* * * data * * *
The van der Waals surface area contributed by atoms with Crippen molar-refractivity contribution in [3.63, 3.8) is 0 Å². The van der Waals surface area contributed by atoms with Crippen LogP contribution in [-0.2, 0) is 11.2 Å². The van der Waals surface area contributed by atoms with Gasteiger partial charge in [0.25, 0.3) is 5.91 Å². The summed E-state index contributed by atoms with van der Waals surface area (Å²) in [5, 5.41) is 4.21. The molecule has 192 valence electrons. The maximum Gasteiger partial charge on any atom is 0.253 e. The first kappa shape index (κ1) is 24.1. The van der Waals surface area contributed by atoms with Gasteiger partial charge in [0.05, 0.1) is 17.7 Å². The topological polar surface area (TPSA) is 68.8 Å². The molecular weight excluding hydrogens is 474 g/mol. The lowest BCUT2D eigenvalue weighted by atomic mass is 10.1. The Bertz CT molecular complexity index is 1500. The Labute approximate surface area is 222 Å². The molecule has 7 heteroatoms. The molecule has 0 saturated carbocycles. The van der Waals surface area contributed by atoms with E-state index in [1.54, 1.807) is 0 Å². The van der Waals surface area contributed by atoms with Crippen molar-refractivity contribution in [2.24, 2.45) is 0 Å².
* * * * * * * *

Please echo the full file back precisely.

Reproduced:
The van der Waals surface area contributed by atoms with Crippen molar-refractivity contribution in [3.63, 3.8) is 0 Å². The van der Waals surface area contributed by atoms with Crippen LogP contribution in [-0.2, 0) is 11.2 Å². The van der Waals surface area contributed by atoms with Gasteiger partial charge in [0.25, 0.3) is 5.91 Å². The summed E-state index contributed by atoms with van der Waals surface area (Å²) in [5, 5.41) is 4.21. The molecule has 192 valence electrons. The maximum Gasteiger partial charge on any atom is 0.253 e. The first kappa shape index (κ1) is 24.1. The van der Waals surface area contributed by atoms with Gasteiger partial charge in [0.05, 0.1) is 17.7 Å². The topological polar surface area (TPSA) is 68.8 Å². The molecular weight excluding hydrogens is 474 g/mol. The lowest BCUT2D eigenvalue weighted by atomic mass is 10.1. The Bertz CT molecular complexity index is 1500. The Labute approximate surface area is 222 Å². The molecule has 7 heteroatoms. The molecule has 0 saturated carbocycles. The van der Waals surface area contributed by atoms with E-state index in [1.54, 1.807) is 0 Å². The van der Waals surface area contributed by atoms with Crippen molar-refractivity contribution in [2.24, 2.45) is 0 Å².